WEEK 30 / 16 – 22 JANUARY 2015

204 FRIDAY 16 JANUARY 2015

Tara’s Theme from Gone With the Wind – John Williams and the Boston Pops Orchestra

Encore!_ Best of the Boston Pops

The Roxy was probably the largest movie house in Maracaibo when I was growing up; it even had a balcony, although it was never used. I remember seeing many movies at The Roxy, like “Dumbo”, “E.T.”, and “Back To The Future”. However, the most vivid memory I have of The Roxy is the Sunday afternoon my father dropped off my sister, brother and me, to watch “Gone With The Wind”.

I must have been eight or nine when “Gone With The Wind” came to town. Clearly, this was a time before video stores, movie channels or on-demand services, so, movie studios would regularly have re-releases. I guess this must have been some sort of special occasion, probably the movie’s 35th anniversary.

Earlier in the week, my mother had seen an ad for “Gone With The Wind” in the newspaper’s coming attractions section. She thought it was a film my siblings and I had to watch. That was the thing with my mother, she knew we had to be exposed to certain things as part of our general cultural, and some movies were part of the process. Since she didn’t go to High School, I suppose much of her general knowledge came from reading and watching movies. In previous entries, I’ve talked about the moments in my life when I decided or was inspired to go into filmmaking. However, it was my mother who taught me to love films.

My mom grew up poor. She once told us that when she was a little girl, the family used to live in a small house next to a cinema. Back in those days, movie houses were open-air buildings, a regular theatre without a roof. Every night, she told us, she’d sit out on the patio to listen to the movies playing next door. She could see the lights coming out the roofless theatre, and hear the laughs and cheers of the audience. Being so poor, she rarely watched movies, but she really didn’t mind, after all, she had her own private place to enjoy the movies. She’d sit out on the patio, night after night, listening to westerns, comedies and musicals. I can only wonder, and marvel, how that experience must have been for a small girl. I don’t think “Gone With The Wind” was one of those movies she enjoyed; she was only three when the movie came out, but I’m sure she must have watched it later on.

“Gone With The Wind” would be playing for a week at The Roxy.  So, on Sunday, my mother announced that our father would be dropping us off at The Roxy later that day to watch the film. We had no idea what the movie was about. “A courageous woman surviving a war and getting back on her feet,” my mother said. “It’s about the War of Secession in the United States and what happened after,” my father elaborated. “We want you to watch it, it is an important movie, and some think is the best movie ever made.” My mother added.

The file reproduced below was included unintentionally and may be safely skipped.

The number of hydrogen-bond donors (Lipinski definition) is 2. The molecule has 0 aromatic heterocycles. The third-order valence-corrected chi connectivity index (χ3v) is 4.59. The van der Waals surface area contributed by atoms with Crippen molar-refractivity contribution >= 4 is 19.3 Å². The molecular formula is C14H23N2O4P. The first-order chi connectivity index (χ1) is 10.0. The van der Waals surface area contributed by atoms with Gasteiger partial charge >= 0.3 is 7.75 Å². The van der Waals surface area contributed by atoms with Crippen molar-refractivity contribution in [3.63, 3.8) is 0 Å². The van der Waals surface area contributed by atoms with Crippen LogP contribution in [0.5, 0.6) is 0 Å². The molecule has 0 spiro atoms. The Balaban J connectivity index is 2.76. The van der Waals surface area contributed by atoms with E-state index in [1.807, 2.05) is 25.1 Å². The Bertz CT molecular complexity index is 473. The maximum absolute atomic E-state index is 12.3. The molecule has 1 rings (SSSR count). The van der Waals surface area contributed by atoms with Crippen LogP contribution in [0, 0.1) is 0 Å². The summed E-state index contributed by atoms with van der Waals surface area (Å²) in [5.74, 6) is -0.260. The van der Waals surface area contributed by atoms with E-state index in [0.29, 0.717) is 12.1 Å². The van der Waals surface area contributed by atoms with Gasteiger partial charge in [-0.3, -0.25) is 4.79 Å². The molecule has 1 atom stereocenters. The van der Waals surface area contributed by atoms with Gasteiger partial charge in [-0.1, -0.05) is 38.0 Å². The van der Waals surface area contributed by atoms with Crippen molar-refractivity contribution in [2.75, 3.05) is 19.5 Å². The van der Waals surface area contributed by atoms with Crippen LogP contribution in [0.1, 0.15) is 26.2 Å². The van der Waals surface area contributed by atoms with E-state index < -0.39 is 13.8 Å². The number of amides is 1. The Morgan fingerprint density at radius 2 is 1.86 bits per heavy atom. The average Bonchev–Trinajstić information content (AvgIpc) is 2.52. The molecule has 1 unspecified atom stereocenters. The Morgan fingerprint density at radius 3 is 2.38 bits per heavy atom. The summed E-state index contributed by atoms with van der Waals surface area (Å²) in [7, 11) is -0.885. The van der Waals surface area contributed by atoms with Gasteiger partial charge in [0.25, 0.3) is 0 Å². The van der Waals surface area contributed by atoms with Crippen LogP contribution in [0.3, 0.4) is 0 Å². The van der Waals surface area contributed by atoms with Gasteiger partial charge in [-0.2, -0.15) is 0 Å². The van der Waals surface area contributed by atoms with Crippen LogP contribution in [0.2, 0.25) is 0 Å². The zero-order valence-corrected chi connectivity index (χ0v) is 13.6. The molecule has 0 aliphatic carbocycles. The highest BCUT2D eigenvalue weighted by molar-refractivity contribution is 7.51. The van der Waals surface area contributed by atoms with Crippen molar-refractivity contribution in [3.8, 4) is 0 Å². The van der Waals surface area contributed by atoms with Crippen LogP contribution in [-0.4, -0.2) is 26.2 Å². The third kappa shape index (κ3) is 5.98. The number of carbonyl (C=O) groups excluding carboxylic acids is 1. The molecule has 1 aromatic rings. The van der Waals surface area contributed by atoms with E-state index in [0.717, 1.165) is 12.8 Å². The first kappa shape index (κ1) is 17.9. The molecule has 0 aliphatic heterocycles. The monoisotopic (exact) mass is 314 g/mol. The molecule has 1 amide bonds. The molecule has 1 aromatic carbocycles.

My father dropped us off at The Roxy close to 2:30 that afternoon. We went into the packed movie house just as the lights dimmed. As soon as I saw the title “LO QUE EL VIENTO SE LLEVO” slowly scrolled from right to left against an orange sunset, I was mesmerised. By the time intermission came, my siblings and I finally exhaled, it had been an epic first half and we couldn’t believe there was still more to come. I don’t think we left our seats for fear we’d miss the start of part II.

The second part was as enthralling as the first act. This is the part where we understood what our mother meant by this being the story of a courageous woman not only surviving war, but also the aftermath. The things she had to do for herself and the people she was responsible for, what a fascinating story. By the time Scarlett uttered her famous last line, “After all, tomorrow is another day”, and stood at the top of a hill overlooking Tara, I was in love with the movie.

When we came out of the theatre at about 6:30, our father was waiting for us. We rushed into the car and talked non-stop about how much we had loved the movie. By the time we arrived home, our mother had dinner ready. We were hungry; we hadn’t had any snacks at the movie. We sat around the dining table eating and discussing the film. Our father, who’s always had an interest in history, put the movie events in a historical perspective. He explained the differences between North and South, slavery, the emancipation, and his admiration for Abraham Lincoln. Nevertheless, it was my mother’s talking about Scarlett’s resilience and drive to overcome obstacles what I remember the most from discussing the movie around the dinner table. I think my mom always identified with Scarlet’s self-determination and drive. I will always regard “Gone With The Wind” as a gift my mother gave me. (My father gave me “The Day The Earth Stood Still”)

As for The Roxy, I believe it’s still in the city, although I think it is an evangelical church these days.

Song Title: Tara’s Theme from Gone With the Wind – 1939   Genre: Soundtrack   Artist: John Williams and the Boston Pops Orchestra   Composer: Max Steiner   Album: Encore!: Best of the Boston Pops


For Her, for Him – Global Stage Orchestra

Ennio Morricone_ Film Music Maestro - Romance and Comedy, Western, and Crime Film Music, Vol. 2

It wasn’t too long ago that I talked about the film “Bugsy” (See Week 27 – 183. Ac-Cent-Tchu-Ate the Positive). So, here we have the film’s love theme, For Her, For Him, by Italian author Ennio Morricone. The beauty of this composition lies on how it perfectly captures the torrid and volatile relationship between Bugsy Siegel (the gangster who helped develop Las Vegas) and his mistress, actress Virginia Hill. Ennio Morricone’s compositions always do that; they become an organic extension of the film’s characters and situations. He is one of my favourite film composers.

Song Title: For Her, for Him (From the Motion Picture Bugsy) – 1991   Genre: Soundtrack   Artist: Global Stage Orchestra   Composer: Ennio Morricone   Album: Ennio Morricone: Film Music Maestro – Romance and Comedy, Western, and Crime Film Music

206 SUNDAY 18 JANUARY 2015

Up On The Roof – Sutton Foster

An Evening with Sutton Foster - Live at the CafeÃÅ Carlyle